______________ ________________________________________________________________
Wald test                       Score test
chi2         df    P>chi2       chi2          df    P>chi2
______________ ________________________________________________________________
Structural
math
ratio       0.001          1    0.9709          .           .         .
SES       0.005          1    0.9441          .           .         .
_cons       1.314          1    0.2516          .           .         .
____________ ________________________________________________________________
ratio
SES       1.825          1    0.1768          .           .         .
_cons       0.011          1    0.9147          .           .         .
______________ ________________________________________________________________
Measurement
ses1
SES           .          .         .      1.832           1    0.1759
_cons           .          .         .      5.997           1    0.0143
____________ ________________________________________________________________
ses2
SES           .          .         .      0.072           1    0.7882
_cons           .          .         .      0.341           1    0.5592
____________ ________________________________________________________________
ses3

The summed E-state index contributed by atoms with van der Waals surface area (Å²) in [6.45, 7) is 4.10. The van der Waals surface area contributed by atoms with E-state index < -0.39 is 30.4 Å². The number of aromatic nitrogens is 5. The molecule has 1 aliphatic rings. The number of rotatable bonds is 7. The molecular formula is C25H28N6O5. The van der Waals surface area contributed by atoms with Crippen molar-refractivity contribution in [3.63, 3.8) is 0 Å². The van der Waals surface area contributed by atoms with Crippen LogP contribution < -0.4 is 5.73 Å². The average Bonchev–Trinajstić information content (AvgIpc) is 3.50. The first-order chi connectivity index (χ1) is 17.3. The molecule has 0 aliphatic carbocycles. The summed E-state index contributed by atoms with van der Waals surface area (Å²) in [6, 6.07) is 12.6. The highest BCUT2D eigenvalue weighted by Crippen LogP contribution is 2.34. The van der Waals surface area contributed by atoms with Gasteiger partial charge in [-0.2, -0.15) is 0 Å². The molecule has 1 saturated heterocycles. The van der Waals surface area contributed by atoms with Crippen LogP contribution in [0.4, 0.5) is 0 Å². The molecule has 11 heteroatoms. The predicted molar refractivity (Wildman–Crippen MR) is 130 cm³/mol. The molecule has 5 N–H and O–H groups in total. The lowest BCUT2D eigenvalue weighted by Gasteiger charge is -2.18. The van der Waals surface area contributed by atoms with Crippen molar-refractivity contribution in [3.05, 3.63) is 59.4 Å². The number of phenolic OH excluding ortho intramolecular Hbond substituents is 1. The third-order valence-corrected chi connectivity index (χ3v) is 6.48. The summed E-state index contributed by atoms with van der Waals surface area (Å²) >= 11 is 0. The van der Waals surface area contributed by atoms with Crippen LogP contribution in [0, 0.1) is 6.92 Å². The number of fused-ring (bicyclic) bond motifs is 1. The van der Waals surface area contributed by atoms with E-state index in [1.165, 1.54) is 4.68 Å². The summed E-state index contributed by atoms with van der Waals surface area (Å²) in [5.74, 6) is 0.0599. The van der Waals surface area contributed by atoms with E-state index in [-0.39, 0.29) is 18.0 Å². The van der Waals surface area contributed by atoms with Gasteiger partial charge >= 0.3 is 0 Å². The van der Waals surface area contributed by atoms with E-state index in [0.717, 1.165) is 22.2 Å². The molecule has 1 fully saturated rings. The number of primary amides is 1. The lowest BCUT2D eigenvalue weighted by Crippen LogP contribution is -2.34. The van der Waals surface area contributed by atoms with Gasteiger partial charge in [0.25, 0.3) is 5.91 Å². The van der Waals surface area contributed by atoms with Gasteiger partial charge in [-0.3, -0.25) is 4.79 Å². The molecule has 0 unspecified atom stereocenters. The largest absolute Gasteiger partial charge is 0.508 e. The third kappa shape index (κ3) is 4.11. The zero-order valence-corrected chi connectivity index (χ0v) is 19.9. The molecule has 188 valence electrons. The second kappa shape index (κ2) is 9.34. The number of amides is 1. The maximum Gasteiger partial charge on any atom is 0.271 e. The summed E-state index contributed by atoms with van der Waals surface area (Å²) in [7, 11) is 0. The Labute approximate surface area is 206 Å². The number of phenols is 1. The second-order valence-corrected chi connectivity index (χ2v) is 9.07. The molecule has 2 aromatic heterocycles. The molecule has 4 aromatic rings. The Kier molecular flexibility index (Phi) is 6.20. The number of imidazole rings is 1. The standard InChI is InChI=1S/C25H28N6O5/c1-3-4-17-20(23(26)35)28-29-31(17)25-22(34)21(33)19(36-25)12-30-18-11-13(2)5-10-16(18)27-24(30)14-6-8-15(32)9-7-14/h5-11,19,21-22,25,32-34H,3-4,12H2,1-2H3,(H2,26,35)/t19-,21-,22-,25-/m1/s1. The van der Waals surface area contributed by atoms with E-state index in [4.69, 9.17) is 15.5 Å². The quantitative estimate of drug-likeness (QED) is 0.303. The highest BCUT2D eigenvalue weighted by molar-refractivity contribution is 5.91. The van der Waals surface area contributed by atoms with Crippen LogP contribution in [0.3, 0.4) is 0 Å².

SES           .          .         .      0.049           1    0.8253
_cons           .          .         .      0.634           1    0.4259
____________ ________________________________________________________________
ses4
SES           .          .         .      1.945           1    0.1632
_cons           .          .         .      1.149           1    0.2838
______________ ________________________________________________________________
var(e.ses1)      0.189          1    0.6640          .           .         .
var(e.ses2)      0.063          1    0.8023          .           .         .
var(e.ses3)      1.011          1    0.3146          .           .         .
var(e.ses4)      0.090          1    0.7641          .           .         .
var(e.math)      0.065          1    0.7982          .           .         .
var(e.ratio)     36.627          1    0.0000          .           .         .
var(SES)      0.042          1    0.8383          .           .         .
______________ ________________________________________________________________

To test group differences in each direct path, we can use the postestimation command estat ginvariant. These results show us Wald tests evaluating constraining parameters that were allowed to vary across groups and score tests evaluating relaxing constraints. Both are testing whether individual paths significantly differ across groups.

#### 2.3 Growth Curve Modeling

The last model we will fit using sem is a growth curve model. This will require a new dataset.

. use crime

. describe

Contains data from crime.dta
Observations:           359